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We report a case of transfusion-associated bacteremia caused by Psychrobacter arenosus. This psychrotolerant bacterium was previously isolated in 2004 from coastal sea ice and sediments in the Sea of Japan, but not from humans. P. arenosus should be considered a psychrotolerant bacterial species that can cause transfusion-transmitted bacterial infections.
Francisella tularensis, a facultative intracellular bacterium, is the aetiological agent of tularaemia. Antibiotic treatment of this zoonosis is based on the administration of a fluoroquinolone or a tetracycline for cases with mild to moderate severity, whereas an aminoglycoside (streptomycin or gentamicin) is advocated for severe cases. However, treatment(More)
Antibiotic treatment of tularaemia is based on a few drugs, including the fluoroquinolones (e.g., ciprofloxacin), the tetracyclines (e.g., doxycycline), and the aminoglycosides (streptomycin and gentamicin). Because no effective and safe vaccine is currently available, tularaemia prophylaxis following proven exposure to F. tularensis also relies on(More)
PURPOSE Fast species diagnosis has an important health care impact, as rapid and specific antibacterial therapy is of clear benefit for patient's outcome. Here, a new protocol for species identification directly from positive blood cultures is proposed. EXPERIMENTAL DESIGN Four in-house protocols for bacterial identification by MS directly from clinical(More)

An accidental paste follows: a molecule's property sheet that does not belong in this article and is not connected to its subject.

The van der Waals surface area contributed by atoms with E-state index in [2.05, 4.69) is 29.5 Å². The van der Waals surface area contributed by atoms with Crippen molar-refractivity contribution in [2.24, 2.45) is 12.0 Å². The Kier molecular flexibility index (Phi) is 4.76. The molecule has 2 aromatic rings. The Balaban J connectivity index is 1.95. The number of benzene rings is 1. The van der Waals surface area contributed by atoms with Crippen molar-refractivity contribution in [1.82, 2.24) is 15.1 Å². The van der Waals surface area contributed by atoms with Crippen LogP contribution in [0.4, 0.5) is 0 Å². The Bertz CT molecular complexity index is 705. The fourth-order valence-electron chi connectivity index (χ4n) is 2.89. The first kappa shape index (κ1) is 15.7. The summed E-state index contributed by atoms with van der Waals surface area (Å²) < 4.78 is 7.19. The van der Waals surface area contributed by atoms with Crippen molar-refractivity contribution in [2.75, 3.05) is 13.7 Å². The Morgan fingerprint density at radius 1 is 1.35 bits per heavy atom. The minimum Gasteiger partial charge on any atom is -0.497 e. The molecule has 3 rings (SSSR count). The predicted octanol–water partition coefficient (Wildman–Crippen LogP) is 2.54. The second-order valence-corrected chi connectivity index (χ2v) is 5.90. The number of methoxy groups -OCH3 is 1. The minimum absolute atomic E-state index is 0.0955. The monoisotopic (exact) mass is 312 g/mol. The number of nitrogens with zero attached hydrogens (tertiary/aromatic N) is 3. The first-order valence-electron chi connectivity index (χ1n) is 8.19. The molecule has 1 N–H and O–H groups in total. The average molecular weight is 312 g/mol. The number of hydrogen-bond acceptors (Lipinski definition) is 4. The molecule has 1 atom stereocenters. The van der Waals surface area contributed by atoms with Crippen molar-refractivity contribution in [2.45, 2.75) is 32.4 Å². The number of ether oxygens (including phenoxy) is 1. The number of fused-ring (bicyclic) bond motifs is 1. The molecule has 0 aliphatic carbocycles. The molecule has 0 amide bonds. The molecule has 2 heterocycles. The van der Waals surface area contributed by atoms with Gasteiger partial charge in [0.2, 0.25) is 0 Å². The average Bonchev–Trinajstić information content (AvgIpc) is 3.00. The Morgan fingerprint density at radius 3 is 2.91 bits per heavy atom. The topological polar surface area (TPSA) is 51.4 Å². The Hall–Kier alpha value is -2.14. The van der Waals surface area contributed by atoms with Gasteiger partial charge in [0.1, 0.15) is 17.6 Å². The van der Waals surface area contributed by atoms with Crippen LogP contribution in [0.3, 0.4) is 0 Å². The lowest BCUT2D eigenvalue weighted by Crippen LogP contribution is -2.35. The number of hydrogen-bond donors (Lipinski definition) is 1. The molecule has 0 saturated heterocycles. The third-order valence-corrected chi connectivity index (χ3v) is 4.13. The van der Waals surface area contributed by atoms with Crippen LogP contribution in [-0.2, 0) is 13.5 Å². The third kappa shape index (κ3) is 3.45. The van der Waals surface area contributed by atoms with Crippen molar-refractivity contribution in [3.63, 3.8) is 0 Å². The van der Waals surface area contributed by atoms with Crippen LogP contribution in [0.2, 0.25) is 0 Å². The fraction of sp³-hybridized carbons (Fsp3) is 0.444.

BACKGROUND The aim of the study was to describe the profile of patients and the characteristics of all bacteremias caused by multidrug-resistant (MDR) bacterial strains in a teaching hospital and to assess the mortality related to these events. METHODS A monocentric retrospective observational cohort study was conducted. All patients with bacteremia(More)
OBJECTIVES We report the synthesis, antibacterial activity and toxicity of 24 bis-indolic derivatives obtained during the development of new ways of synthesis of marine bis-indole alkaloids from the spongotine, topsentin and hamacanthin classes. METHODS Innovative ways of synthesis and further structural optimizations led to bis-indoles presenting either(More)
Francisella tularensis is the etiological agent of tularaemia and a CDC class A biological threat agent. Few antibiotic classes are currently useful in treating tularaemia, including the aminoglycosides gentamicin and streptomycin, fluoroquinolones, and tetracyclines. However, treatment failures and relapses remain frequent and F. tularensis strains(More)
The antibiotic classes that are recommended for tularaemia treatment are the aminoglycosides, the fluoroquinolones and the tetracyclines. However, cure rates vary between 60 and 100% depending on the antibiotic used, the time to appropriate antibiotic therapy setup and its duration, and the presence of complications, such as lymph node suppuration. Thus,(More)
Fluoroquinolone (FQ) resistance is a major health concern in the treatment of tularemia. Because DNA gyrase has been described as the main target of these compounds, our aim was to clarify the contributions of both GyrA and GyrB mutations found in Francisella novicida clones highly resistant to FQs. Wild-type and mutated GyrA and GyrB subunits were(More)
We report intestinal carriage of an extended-spectrum β-lactamase-producing Klebsiella pneumoniae strain with high-level resistance to colistin (MIC 24 mg/L) in a patient in France who had been hospitalized for fungal meningitis. The strain had the mcr-1 plasmid gene and an inactivated mgrB gene, which are associated with colistin resistance.